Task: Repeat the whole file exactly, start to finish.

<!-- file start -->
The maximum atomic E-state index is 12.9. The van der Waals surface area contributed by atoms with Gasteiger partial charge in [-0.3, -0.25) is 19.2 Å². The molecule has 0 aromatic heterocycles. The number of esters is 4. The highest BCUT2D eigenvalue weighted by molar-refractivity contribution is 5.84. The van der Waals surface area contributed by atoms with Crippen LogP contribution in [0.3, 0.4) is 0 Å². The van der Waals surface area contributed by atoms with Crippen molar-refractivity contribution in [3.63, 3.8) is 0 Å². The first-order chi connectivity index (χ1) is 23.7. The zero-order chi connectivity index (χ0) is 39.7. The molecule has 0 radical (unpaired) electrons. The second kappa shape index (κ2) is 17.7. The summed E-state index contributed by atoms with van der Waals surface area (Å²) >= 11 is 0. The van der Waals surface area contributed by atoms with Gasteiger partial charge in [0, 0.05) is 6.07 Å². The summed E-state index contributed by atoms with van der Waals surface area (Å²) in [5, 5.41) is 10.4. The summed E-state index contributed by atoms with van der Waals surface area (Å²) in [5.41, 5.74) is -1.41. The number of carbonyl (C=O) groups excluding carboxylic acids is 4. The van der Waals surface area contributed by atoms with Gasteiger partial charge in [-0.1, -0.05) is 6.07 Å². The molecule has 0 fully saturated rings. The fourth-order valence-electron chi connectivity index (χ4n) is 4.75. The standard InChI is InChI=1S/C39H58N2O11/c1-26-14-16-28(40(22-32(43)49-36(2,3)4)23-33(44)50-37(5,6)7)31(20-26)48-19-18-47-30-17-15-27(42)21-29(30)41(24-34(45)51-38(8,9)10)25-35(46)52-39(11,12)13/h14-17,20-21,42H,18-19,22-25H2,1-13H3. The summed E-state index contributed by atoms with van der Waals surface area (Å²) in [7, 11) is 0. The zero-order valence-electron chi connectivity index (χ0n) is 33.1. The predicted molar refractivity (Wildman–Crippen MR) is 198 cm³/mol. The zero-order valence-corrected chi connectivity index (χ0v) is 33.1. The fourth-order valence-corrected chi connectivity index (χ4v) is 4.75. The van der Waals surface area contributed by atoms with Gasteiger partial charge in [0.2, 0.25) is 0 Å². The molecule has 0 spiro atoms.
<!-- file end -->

The maximum atomic E-state index is 12.9. The van der Waals surface area contributed by atoms with Gasteiger partial charge in [-0.3, -0.25) is 19.2 Å². The molecule has 0 aromatic heterocycles. The number of esters is 4. The highest BCUT2D eigenvalue weighted by molar-refractivity contribution is 5.84. The van der Waals surface area contributed by atoms with Crippen LogP contribution in [0.3, 0.4) is 0 Å². The van der Waals surface area contributed by atoms with Crippen molar-refractivity contribution in [3.63, 3.8) is 0 Å². The first-order chi connectivity index (χ1) is 23.7. The zero-order chi connectivity index (χ0) is 39.7. The molecule has 0 radical (unpaired) electrons. The second kappa shape index (κ2) is 17.7. The summed E-state index contributed by atoms with van der Waals surface area (Å²) >= 11 is 0. The van der Waals surface area contributed by atoms with Gasteiger partial charge in [0, 0.05) is 6.07 Å². The summed E-state index contributed by atoms with van der Waals surface area (Å²) in [5, 5.41) is 10.4. The summed E-state index contributed by atoms with van der Waals surface area (Å²) in [5.41, 5.74) is -1.41. The number of carbonyl (C=O) groups excluding carboxylic acids is 4. The van der Waals surface area contributed by atoms with Gasteiger partial charge in [-0.1, -0.05) is 6.07 Å². The molecule has 0 fully saturated rings. The fourth-order valence-electron chi connectivity index (χ4n) is 4.75. The standard InChI is InChI=1S/C39H58N2O11/c1-26-14-16-28(40(22-32(43)49-36(2,3)4)23-33(44)50-37(5,6)7)31(20-26)48-19-18-47-30-17-15-27(42)21-29(30)41(24-34(45)51-38(8,9)10)25-35(46)52-39(11,12)13/h14-17,20-21,42H,18-19,22-25H2,1-13H3. The summed E-state index contributed by atoms with van der Waals surface area (Å²) in [7, 11) is 0. The zero-order valence-electron chi connectivity index (χ0n) is 33.1. The predicted molar refractivity (Wildman–Crippen MR) is 198 cm³/mol. The zero-order valence-corrected chi connectivity index (χ0v) is 33.1. The fourth-order valence-corrected chi connectivity index (χ4v) is 4.75. The van der Waals surface area contributed by atoms with Gasteiger partial charge in [0.2, 0.25) is 0 Å². The molecule has 0 spiro atoms.